For the first time since the Korean War the veteran of America and the president who sent them to the desert were fully supported by their American peers. It was a war that took very little time but helped restore the national pride that America seems to have lost since the Vietnam conflict took 13 years of its energy.
The war in the gulf began on January 17, 1991. It was dark and quiet at 3:01 in the morning in Baghdad when a Tomahawk cruise missile met its mark. The missile slammed into the target with the message war had been declared. The war was against one man and his penchant for occupying Kuwait. The war came six months after America's media giants named Saddam Hussein "The Most Dangerous Man in the World (Olojede, 1993)."
The images were piped into living rooms around the world. Iraqi soldiers crawling out of the desert sand and begging to surrender. They were hit with such force they had no clue how to formulate a response (Cary, 1992). The media shot video of soldiers surrendering to the film crews that were there with press passes. They were filmed climbing into takes and begging to be taken as prisoners of war. They were hungry, they were scared and they were ready to give up almost from the minute the war began (Cary, 1992).
The war lasted 100 hours and for all intents and purposes was a one sided fight with very little resistance (Cary, 1992).
The Marines began the ground campaign, and they set the pace for it. While other units to the west of them prepared to move north through thin defenses or unoccupied desert, the 1st and 2nd U.S. Marine Divisions charged into the most heavily defended Iraqi lines in southern Kuwait (Cary, 1992). In fact, the 2nd Marine Division chose the toughest part of Iraq's defenses as its breach point, thinking the Iraqis would never expect an attack there. Had they gotten hung up or been pushed back, Desert Storm might have been a much different campaign (Cary, 1992)."
The events leading to the war included Iraqis invasion and occupation of Kuwait (Galloway, 1992). The Iraqi leader, Hussein was asked several times by several nations to withdraw his troops and let Kuwait live in peace. The pleas fell on deaf ears (Galloway, 1992). There are some who believe the United States and its allies were more concerned about what Hussein's grip on Kuwait meant to the future oil needs and business for the Western World (Galloway, 1992). Regardless of the bottom line Hussein refused to give up his occupation of Kuwait and the war was begun from there. In addition to the military occupation of Kuwait there were other concerns regarding the actions of Hussein (Galloway, 1992).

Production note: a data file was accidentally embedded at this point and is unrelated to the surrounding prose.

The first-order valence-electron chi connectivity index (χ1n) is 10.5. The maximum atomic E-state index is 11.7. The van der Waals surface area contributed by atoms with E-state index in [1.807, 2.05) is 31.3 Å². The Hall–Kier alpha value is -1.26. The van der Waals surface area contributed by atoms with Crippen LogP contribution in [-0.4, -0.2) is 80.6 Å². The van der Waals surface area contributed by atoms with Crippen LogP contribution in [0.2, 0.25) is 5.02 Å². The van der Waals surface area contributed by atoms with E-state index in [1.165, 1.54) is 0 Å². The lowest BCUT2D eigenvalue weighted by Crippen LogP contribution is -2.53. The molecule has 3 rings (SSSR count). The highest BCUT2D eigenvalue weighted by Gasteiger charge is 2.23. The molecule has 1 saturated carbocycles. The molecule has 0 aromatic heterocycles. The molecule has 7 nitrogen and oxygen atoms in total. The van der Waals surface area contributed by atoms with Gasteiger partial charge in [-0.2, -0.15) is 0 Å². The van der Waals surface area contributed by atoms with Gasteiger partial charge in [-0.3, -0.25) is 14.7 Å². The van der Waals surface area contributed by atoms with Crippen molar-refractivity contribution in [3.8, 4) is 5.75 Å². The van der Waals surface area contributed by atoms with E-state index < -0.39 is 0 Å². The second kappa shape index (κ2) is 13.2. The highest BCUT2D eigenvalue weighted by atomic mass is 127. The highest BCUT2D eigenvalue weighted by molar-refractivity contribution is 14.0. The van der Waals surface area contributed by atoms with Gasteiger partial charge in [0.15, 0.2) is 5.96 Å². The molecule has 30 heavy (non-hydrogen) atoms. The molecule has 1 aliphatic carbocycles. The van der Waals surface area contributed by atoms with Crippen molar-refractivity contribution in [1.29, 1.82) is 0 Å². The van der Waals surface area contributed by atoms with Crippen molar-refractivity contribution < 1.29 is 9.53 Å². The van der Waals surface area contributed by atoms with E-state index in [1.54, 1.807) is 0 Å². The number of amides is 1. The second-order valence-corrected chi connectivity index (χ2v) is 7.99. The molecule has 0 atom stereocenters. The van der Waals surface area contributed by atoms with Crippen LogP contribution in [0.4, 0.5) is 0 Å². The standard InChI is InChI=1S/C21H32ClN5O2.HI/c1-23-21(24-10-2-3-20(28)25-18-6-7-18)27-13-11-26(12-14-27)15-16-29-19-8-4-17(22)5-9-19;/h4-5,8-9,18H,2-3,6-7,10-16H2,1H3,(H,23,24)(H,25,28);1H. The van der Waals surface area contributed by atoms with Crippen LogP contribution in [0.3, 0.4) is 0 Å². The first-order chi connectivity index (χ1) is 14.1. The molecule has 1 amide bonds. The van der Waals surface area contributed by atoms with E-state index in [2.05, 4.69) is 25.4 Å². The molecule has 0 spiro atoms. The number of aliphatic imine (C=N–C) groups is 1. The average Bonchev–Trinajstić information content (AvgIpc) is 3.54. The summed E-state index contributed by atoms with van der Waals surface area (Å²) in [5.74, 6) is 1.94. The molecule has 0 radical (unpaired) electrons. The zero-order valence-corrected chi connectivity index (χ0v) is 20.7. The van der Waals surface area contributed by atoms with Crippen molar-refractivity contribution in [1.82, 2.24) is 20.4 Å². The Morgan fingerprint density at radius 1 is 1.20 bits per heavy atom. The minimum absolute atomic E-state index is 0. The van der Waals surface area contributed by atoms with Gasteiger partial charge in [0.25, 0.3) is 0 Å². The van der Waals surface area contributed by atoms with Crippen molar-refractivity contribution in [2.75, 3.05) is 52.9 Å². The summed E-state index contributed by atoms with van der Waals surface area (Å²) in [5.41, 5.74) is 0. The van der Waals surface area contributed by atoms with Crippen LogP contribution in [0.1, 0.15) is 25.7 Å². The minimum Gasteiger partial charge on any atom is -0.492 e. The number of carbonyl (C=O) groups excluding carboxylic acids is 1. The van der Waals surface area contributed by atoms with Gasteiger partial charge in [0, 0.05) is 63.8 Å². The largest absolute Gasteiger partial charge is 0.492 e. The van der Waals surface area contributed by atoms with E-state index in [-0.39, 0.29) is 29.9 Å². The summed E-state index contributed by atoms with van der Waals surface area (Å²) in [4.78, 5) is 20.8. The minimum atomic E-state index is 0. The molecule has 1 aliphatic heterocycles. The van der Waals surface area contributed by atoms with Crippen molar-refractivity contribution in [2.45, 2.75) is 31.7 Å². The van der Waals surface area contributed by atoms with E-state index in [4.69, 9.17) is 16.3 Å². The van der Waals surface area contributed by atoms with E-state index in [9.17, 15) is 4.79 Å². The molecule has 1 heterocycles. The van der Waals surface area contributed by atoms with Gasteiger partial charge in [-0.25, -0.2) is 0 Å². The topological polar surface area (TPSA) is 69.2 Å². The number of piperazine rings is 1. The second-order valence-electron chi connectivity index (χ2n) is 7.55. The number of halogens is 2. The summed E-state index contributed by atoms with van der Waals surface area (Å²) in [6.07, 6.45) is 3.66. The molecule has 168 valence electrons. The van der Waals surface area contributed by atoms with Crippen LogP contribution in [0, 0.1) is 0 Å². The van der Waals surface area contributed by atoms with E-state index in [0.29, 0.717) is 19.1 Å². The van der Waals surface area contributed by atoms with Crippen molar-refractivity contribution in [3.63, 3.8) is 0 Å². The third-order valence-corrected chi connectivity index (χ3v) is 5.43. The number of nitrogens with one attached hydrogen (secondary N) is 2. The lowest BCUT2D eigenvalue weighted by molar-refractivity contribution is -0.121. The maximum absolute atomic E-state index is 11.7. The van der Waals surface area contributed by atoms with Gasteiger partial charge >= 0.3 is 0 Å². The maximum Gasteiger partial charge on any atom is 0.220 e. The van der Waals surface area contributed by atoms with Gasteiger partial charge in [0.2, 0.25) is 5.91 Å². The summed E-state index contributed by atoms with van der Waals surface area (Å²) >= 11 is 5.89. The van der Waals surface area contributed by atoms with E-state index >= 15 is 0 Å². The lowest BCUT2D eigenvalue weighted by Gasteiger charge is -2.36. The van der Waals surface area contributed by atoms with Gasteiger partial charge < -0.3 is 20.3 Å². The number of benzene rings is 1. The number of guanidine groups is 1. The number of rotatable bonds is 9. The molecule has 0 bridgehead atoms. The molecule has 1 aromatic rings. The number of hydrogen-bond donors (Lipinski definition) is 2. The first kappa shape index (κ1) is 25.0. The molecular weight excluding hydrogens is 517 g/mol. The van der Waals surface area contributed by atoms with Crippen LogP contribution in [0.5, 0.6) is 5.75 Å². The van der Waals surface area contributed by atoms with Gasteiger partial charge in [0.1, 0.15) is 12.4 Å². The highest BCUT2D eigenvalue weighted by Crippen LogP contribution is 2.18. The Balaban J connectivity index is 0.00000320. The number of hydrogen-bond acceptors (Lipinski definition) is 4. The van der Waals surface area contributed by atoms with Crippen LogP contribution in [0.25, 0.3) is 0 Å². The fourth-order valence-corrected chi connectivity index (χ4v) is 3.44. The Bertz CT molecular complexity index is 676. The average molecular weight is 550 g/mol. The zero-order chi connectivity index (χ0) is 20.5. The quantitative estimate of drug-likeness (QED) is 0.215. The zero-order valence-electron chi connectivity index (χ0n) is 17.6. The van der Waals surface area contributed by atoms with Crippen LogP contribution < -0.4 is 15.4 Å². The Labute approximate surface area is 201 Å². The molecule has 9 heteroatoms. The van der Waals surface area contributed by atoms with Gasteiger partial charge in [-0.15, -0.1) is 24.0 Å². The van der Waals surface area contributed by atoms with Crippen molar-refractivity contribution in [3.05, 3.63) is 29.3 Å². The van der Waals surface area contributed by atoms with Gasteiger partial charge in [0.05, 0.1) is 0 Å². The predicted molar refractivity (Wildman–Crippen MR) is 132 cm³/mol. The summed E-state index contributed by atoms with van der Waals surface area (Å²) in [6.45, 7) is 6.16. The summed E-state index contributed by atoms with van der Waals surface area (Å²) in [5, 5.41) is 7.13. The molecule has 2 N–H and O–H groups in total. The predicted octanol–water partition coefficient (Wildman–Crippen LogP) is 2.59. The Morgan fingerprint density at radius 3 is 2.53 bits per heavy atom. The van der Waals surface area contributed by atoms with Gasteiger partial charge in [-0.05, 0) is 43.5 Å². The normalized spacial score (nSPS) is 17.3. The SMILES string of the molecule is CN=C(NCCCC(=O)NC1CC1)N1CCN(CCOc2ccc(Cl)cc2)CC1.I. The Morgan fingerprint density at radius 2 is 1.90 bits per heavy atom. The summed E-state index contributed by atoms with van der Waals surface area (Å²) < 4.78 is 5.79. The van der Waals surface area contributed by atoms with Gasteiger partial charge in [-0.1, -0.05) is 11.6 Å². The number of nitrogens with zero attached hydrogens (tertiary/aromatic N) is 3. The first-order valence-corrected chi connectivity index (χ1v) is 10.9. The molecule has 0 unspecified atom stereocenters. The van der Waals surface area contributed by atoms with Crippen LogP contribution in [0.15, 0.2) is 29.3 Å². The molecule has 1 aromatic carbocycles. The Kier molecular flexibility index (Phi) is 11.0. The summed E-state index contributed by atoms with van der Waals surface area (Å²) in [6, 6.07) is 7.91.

It was suspected and later proven that Hussein had ordered the torture and execution of thousands who opposed his regime and beliefs. Sanctions came from the revelation that was stronger than the sanctions the war brought about (Galloway, 1992).
The war was so successful and so short that the biggest problem seemed to be difficulty in communicating (Galloway, 1992). There are reports of fuel plans being mis-communicated and American ground tanks having to rush back to refuel before moving forward again in the efforts (Galloway, 1992).
The war ended before the majority of Hussein's army could be taken out. When pressed as to why the president offered the UN as the reason. The United Nations refused to give the U.S. And its allies permission to roll over Baghdad and remove the troops. Had the U.S. done so anyway the allies would have abandoned the U.S. And the UN would have been angry. It was best to accomplish only what the UN sanctioned and leave the rest for later debates according to the president. It was a decision the Americans supported (Duffy, 1993).
Another reason the war was successful from a nationalism standpoint is that it allowed America to flex its muscles and remind the world it is the last standing Superpower on earth. General Colin Powell, Chairman of the Joint Chiefs of Staff said it all when he made this public statement:"I want to be the biggest bully on the block." Large, highly capable forces are likely to make aggressors think twice about risking a fight with the U.S. And if a fight does break out, overwhelming American power might end it quickly (Nelan, 1992)."